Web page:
Beasts of the Earth: A Novel
- By James Wade
- Blackstone Publishing
- 350 pp.
- Reviewed by Nick Havey
- January 5, 2023
This gritty, lyrical exploration of the human condition lacks a soul.
There are many works of literature that explore aspects of the human condition. These books draw us in with relatable, if sometimes hyperbolic, stories of love, loss, and brutality. One of my favorite examples is Cormac McCarthy’s novel The Road. When read in the most superficial of ways, it’s ostensibly about a father and son’s journey to safety following an apocalyptic event. What made it a Pulitzer Prize winner is that it’s about so much more than the journey itself. It is heartbreaking, challenging, and replete with commentary on the cruelty of life.
James Wade’s Beasts of the Earth could be similarly read as this sort of grit-lit, lyrical exploration of the human condition. The book opens on Harlen LeBlanc in late 1980s Texas. A quiet man in a quiet, dying town, Harlen has a careful, measured routine that he doesn’t deviate from. He works as a groundskeeper at the local high school, keeps a spartan apartment, and has few relationships. He’s a bit of a Boo Radley-type recluse, but instead of serving as a vessel for the town’s fears, he more reflects the stability and peace that most of its residents lack.
That all changes when a young girl is found butchered in a supply shed on the grounds of the school, with her ex-boyfriend the obvious suspect. Harlen considers the boy one of his few friends, and his attempts to intervene in the investigation to clear the boy’s name drive much of the plot.
Alongside Harlen’s story, Wade introduces us to Michael and Munday Fischer. Their thread is set some 20 years prior to Harlen’s in the swamps of Louisiana, where Michael lives with his almost hysterically religious mother and his Pollyanna sister. Michael’s father, Munday, a craven brute who has been imprisoned for violent acts, is a Sword of Damocles hanging over their heads. When he’s released early, the blade drops.
Harlen’s attempt to bring justice to his friend, a recent graduate with injury-dashed sports dreams, and to the murdered girl, his neighbor’s daughter, backfires almost immediately. Caught snooping in the shed for clues, Harlen quickly finds himself at the center of the novel’s tension. His air of mystery shifts from anodyne to suspicious, and the seemingly cordial relationships he has with many of the townspeople — the sheriff, teachers at the school, his neighbors — suddenly become fraught. He is a marked man.
Meanwhile, Michael has fled his home, his mother, and his sister and taken up with a curious man in the swamp. A poet, Michael and his companion spend quiet months together until they can’t anymore. The man’s health begins to fail, and Munday becomes the problem Michael had fled. Like everything in Beasts of the Earth, the peaceful calm of Michael’s life in the swamp is shattered when he returns to reality to face his father.
In both timelines, Harlen and Michael confront time, the mistakes from their pasts, and what they can do to affect a better future. Both men find themselves in situations of beautifully expressed violence. A hunting knife slicked with blood is wrapped in a cloth and deposited beneath a mattress, a keepsake of a life left behind; a body is left to decompose. Wade describes Harlen’s raw confrontation with an evil man in sparse yet evocative prose:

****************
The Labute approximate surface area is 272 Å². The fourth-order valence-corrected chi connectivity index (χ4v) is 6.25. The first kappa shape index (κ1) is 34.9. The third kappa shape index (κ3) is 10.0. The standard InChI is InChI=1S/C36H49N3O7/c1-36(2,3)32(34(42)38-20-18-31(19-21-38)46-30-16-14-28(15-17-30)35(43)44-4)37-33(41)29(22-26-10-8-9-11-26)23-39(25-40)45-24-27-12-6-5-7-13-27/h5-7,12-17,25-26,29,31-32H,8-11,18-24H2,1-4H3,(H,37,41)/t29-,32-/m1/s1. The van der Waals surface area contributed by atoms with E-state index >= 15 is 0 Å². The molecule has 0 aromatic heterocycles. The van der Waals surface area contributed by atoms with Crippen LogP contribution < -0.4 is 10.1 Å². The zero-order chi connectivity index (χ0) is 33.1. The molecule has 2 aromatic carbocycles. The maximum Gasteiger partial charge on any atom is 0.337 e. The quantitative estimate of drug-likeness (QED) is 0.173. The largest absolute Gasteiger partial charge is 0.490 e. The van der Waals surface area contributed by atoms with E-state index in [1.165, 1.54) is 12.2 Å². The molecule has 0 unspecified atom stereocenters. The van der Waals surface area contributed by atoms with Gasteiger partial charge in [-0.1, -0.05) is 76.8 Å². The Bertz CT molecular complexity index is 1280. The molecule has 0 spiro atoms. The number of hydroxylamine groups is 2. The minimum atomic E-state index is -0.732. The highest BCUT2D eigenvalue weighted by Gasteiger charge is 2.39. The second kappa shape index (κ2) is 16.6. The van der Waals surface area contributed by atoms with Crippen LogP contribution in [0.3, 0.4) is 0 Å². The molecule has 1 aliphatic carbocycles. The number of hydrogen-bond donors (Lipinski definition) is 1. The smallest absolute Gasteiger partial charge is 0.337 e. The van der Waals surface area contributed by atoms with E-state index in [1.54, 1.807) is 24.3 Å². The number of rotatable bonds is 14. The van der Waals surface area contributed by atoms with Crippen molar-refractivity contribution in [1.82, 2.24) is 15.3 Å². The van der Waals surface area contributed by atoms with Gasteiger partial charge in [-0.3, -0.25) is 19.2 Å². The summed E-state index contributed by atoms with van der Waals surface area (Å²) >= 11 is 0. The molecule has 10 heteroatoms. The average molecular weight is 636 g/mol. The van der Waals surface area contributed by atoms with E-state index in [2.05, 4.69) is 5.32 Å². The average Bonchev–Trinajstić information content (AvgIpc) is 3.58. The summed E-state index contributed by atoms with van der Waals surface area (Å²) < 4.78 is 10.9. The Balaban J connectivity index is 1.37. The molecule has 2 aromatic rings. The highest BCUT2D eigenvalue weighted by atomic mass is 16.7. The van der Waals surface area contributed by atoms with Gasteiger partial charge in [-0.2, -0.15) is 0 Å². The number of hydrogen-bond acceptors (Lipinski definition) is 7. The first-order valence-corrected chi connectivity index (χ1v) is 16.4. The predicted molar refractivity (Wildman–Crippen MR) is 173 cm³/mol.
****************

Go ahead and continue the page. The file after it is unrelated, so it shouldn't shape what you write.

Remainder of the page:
“LeBlanc sat next to the dead man. He couldn’t say how long. He cried and screamed and cried again. He cried until he could no longer breathe and then he crawled. He crawled across the dust-filmed floor and he spilled forth from the old house and onto the porch, and neither the sun nor LeBlanc would rise. He crawled from the porch and across the dirt like a beast of the earth. He covered his hands with the dirt and then slapped his own face. Over and again, he struck himself, and with each reprise he shouted out into the morning dark all the curses he could conjure.”
Where Cormac McCarthy’s characters are running from something tangible, Wade’s run from themselves. This is codified at the start of Beasts of the Earth with an epigraph from McCarthy’s Blood Meridian: “If God meant to interfere in the degeneracy of mankind would he not have done so by now?”
This sets the stage for the merciless book that follows, but it is also where the similarities between McCarthy’s novel and Wade’s end. Throughout Beasts of the Earth, I kept asking myself why the characters were doing the things they did. Their conversations were not disinteresting, nor were the scenes and situations they found themselves in, but like Harlen, I found myself crawling and crawling toward the end, expecting solace in the closure and finding none.
This may be because Wade’s novel feels unmoored. It is lyrical, it is well written, and it is compelling. It is also empty. The action is quick and demonstrative but mired in choking, viscous description that drowns forward motion, trapping the narrative in a murky swamp not unlike the one Michael spends most of the book in. I expected to be drawn deep into the core of a story interrogating everyday human brutality; instead, I never left the surface. But what a beautifully adorned surface it was.
Nick Havey is a senior manager at First Book, a nonprofit social enterprise focused on improving educational equity, a thriller and mystery writer, and a lover of all, but particularly queer, fiction. His work has appeared in the Compulsive Reader, Lambda Literary, and a number of peer-reviewed journals.